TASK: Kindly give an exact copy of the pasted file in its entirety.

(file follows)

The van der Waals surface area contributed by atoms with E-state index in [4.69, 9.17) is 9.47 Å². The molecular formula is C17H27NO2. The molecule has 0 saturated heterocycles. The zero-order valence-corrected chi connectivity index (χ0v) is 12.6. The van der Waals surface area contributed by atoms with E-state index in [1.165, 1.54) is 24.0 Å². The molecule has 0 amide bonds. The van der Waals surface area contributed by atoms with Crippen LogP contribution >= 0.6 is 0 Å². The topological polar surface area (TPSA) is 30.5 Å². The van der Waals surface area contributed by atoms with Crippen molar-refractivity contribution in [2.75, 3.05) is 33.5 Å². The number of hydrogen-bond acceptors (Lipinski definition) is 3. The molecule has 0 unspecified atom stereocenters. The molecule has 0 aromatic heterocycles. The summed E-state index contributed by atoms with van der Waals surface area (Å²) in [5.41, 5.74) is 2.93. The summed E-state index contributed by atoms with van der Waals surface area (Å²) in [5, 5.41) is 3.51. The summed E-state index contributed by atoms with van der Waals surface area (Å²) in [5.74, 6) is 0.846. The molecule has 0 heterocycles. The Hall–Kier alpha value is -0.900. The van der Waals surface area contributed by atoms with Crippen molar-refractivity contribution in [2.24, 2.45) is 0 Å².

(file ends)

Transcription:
The van der Waals surface area contributed by atoms with E-state index in [4.69, 9.17) is 9.47 Å². The molecular formula is C17H27NO2. The molecule has 0 saturated heterocycles. The zero-order valence-corrected chi connectivity index (χ0v) is 12.6. The van der Waals surface area contributed by atoms with E-state index in [1.165, 1.54) is 24.0 Å². The molecule has 0 amide bonds. The van der Waals surface area contributed by atoms with Crippen LogP contribution >= 0.6 is 0 Å². The topological polar surface area (TPSA) is 30.5 Å². The van der Waals surface area contributed by atoms with Crippen molar-refractivity contribution in [2.75, 3.05) is 33.5 Å². The number of hydrogen-bond acceptors (Lipinski definition) is 3. The molecule has 0 unspecified atom stereocenters. The molecule has 0 aromatic heterocycles. The summed E-state index contributed by atoms with van der Waals surface area (Å²) in [5.41, 5.74) is 2.93. The summed E-state index contributed by atoms with van der Waals surface area (Å²) in [5, 5.41) is 3.51. The summed E-state index contributed by atoms with van der Waals surface area (Å²) in [5.74, 6) is 0.846. The molecule has 0 heterocycles. The Hall–Kier alpha value is -0.900. The van der Waals surface area contributed by atoms with Crippen molar-refractivity contribution in [2.24, 2.45) is 0 Å².